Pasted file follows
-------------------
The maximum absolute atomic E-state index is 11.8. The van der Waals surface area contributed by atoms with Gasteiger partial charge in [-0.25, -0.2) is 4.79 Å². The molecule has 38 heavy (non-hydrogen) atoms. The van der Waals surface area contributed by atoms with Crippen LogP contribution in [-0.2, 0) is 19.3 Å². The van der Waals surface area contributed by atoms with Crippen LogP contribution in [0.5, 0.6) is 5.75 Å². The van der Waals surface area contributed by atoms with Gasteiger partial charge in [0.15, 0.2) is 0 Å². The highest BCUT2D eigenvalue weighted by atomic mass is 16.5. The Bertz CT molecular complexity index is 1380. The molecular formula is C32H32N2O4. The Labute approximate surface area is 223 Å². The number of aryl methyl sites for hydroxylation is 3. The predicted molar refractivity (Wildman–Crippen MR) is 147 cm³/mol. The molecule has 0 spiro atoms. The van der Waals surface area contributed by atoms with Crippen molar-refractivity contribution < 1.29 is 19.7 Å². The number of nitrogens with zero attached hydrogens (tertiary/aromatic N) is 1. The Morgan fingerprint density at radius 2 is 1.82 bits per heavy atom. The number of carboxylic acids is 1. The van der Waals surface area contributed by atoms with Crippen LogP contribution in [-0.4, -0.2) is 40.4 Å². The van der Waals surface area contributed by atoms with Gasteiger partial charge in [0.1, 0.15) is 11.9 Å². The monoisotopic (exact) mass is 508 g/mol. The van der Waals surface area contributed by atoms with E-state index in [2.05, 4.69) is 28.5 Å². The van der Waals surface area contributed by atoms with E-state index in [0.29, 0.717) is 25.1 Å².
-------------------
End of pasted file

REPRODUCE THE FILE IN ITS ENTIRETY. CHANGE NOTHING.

The maximum absolute atomic E-state index is 11.8. The van der Waals surface area contributed by atoms with Gasteiger partial charge in [-0.25, -0.2) is 4.79 Å². The molecule has 38 heavy (non-hydrogen) atoms. The van der Waals surface area contributed by atoms with Crippen LogP contribution in [-0.2, 0) is 19.3 Å². The van der Waals surface area contributed by atoms with Crippen LogP contribution in [0.5, 0.6) is 5.75 Å². The van der Waals surface area contributed by atoms with Gasteiger partial charge in [0.15, 0.2) is 0 Å². The highest BCUT2D eigenvalue weighted by atomic mass is 16.5. The Bertz CT molecular complexity index is 1380. The molecular formula is C32H32N2O4. The Labute approximate surface area is 223 Å². The number of aryl methyl sites for hydroxylation is 3. The predicted molar refractivity (Wildman–Crippen MR) is 147 cm³/mol. The molecule has 0 spiro atoms. The van der Waals surface area contributed by atoms with Crippen molar-refractivity contribution < 1.29 is 19.7 Å². The number of nitrogens with zero attached hydrogens (tertiary/aromatic N) is 1. The Morgan fingerprint density at radius 2 is 1.82 bits per heavy atom. The number of carboxylic acids is 1. The van der Waals surface area contributed by atoms with Crippen LogP contribution in [-0.4, -0.2) is 40.4 Å². The van der Waals surface area contributed by atoms with Gasteiger partial charge in [0.1, 0.15) is 11.9 Å². The monoisotopic (exact) mass is 508 g/mol. The van der Waals surface area contributed by atoms with E-state index in [2.05, 4.69) is 28.5 Å². The van der Waals surface area contributed by atoms with E-state index in [0.29, 0.717) is 25.1 Å².